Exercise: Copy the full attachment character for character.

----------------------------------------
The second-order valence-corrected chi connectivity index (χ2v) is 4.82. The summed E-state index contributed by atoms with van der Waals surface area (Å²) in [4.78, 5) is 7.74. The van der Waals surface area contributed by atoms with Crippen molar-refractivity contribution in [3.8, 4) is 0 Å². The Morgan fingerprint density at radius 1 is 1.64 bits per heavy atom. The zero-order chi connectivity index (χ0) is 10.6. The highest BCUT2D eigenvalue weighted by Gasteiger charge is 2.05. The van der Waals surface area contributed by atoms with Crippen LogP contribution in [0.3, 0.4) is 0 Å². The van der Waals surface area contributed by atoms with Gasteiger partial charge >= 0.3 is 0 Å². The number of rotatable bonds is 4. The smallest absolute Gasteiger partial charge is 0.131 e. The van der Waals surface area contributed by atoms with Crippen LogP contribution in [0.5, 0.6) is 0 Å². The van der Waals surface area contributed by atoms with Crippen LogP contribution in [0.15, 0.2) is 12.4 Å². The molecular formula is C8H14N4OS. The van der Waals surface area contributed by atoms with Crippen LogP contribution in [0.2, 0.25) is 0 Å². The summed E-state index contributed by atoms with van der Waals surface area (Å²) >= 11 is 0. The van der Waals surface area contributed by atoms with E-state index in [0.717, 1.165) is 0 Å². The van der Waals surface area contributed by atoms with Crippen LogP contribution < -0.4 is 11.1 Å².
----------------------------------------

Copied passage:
The second-order valence-corrected chi connectivity index (χ2v) is 4.82. The summed E-state index contributed by atoms with van der Waals surface area (Å²) in [4.78, 5) is 7.74. The van der Waals surface area contributed by atoms with Crippen molar-refractivity contribution in [3.8, 4) is 0 Å². The Morgan fingerprint density at radius 1 is 1.64 bits per heavy atom. The zero-order chi connectivity index (χ0) is 10.6. The highest BCUT2D eigenvalue weighted by Gasteiger charge is 2.05. The van der Waals surface area contributed by atoms with Crippen LogP contribution in [0.3, 0.4) is 0 Å². The van der Waals surface area contributed by atoms with Gasteiger partial charge >= 0.3 is 0 Å². The number of rotatable bonds is 4. The smallest absolute Gasteiger partial charge is 0.131 e. The van der Waals surface area contributed by atoms with Crippen LogP contribution in [0.5, 0.6) is 0 Å². The van der Waals surface area contributed by atoms with Crippen LogP contribution in [0.15, 0.2) is 12.4 Å². The molecular formula is C8H14N4OS. The van der Waals surface area contributed by atoms with Crippen LogP contribution in [0.2, 0.25) is 0 Å². The summed E-state index contributed by atoms with van der Waals surface area (Å²) >= 11 is 0. The van der Waals surface area contributed by atoms with E-state index in [0.717, 1.165) is 0 Å². The van der Waals surface area contributed by atoms with Crippen LogP contribution < -0.4 is 11.1 Å².